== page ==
Petunias

How to Grow and Care For Petunias

In This Article — Care | Types | Pruning | Common Pests | Common Issues | FAQ

Petunias (Petunia spp.) are one of the most popular garden flowers for both borders and containers. They are prolific bloomers; you can find them in just about every color but true blue; and they have wide, trumpet-shaped flowers and branching foliage that is hairy and somewhat sticky. Within the petunia genus, there is great variety and most are sold as hybrids: single and double blooms; ruffled and smooth petals; striped, veined, and solid colors; mounding and cascading growth habits; and even some with fragrance.

Petunias are fast-growing plants. When started as seeds, they’re germinated and ready to be planted outdoors—after the last frost date—in about 12 weeks, reaching full size by late spring.

Petunias1

Petunia Care

The primary blooming season for petunias is in the summer, though they can start in the spring and stretch into fall until the temperature drops and frost arrives. Extreme summer heat also can cause a temporary cease in blooming. Older petunia varieties typically need deadheading (removing spent blooms) for them to continue blooming. Many newer varieties don’t require deadheading, though they’ll still benefit from it to maximize their blooms.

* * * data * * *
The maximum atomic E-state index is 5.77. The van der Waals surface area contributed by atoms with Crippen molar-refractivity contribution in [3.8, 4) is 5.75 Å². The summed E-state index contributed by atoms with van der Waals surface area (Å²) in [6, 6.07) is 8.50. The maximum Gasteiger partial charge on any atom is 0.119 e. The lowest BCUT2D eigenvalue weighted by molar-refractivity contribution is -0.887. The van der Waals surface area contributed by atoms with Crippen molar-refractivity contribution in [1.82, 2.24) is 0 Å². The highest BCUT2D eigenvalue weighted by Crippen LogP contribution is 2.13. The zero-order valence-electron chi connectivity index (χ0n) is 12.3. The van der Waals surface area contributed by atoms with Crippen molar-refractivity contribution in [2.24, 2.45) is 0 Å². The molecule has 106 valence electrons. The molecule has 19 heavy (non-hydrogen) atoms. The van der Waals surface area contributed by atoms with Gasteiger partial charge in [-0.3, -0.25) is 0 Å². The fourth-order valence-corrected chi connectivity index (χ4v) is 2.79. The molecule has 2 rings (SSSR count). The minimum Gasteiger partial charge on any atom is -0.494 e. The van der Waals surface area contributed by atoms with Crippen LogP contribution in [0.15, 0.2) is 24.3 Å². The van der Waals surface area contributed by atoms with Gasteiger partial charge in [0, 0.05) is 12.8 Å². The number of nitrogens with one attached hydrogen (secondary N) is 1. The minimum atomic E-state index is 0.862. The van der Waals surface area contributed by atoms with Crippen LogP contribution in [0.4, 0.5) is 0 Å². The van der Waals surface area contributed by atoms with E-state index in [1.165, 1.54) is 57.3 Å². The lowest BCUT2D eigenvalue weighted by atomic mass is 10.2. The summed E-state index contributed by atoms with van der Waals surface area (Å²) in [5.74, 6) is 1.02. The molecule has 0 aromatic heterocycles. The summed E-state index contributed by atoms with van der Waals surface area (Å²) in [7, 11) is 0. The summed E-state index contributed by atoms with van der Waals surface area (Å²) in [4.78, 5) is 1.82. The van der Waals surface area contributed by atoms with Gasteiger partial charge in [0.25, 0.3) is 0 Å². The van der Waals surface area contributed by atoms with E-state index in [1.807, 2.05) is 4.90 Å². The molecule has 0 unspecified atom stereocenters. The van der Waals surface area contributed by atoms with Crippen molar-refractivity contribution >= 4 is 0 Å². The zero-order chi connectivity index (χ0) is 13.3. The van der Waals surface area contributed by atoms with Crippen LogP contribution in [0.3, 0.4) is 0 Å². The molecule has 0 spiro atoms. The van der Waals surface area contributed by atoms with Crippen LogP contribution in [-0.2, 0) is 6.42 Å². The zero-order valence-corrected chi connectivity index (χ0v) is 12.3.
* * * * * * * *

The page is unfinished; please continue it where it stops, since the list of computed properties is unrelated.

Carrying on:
Petunias also will require regular watering and feeding throughout the growing season (spring to fall). And they might appreciate some protection from extreme weather, which can involve moving container plants to a protected area or setting up a temporary cover over garden beds.

Light

Most petunia varieties prefer full sun, meaning at least six hours of direct sunlight on most days. But in the heat of summer, partial shade (especially from the strong afternoon sun) will help to keep them refreshed and blooming better.

Soil

Petunias prefer a light, fertile soil that provides good drainage. They can tolerate a variety of soil types as long as they are well-draining. Plus, they like a slightly acidic soil pH.

Water

Like many flowering annuals, petunias don’t like to be dry for long periods. But they also don’t like to sit in soggy soil, which can rot their roots. Plus, too much water can result in leggy plants with few flowers. In general, it’s sufficient to soak beds weekly with 1 to 2 inches of water when you don’t have rainfall. However, some spreading varieties and plants grown in containers typically need more frequent and deep watering. Try not to let the soil dry out more than 2 inches down.

Temperature and Humidity

The ideal temperatures for petunias are roughly 60 degrees Fahrenheit to 75 degrees Fahrenheit during the day and 55 degrees Fahrenheit to 65 degrees Fahrenheit at night. They can tolerate temperatures all the way down to about 40 degrees Fahrenheit, but frost and freezing temperatures will damage and ultimately kill the plants. Low to moderate humidity levels are best for these flowers.

Fertilizer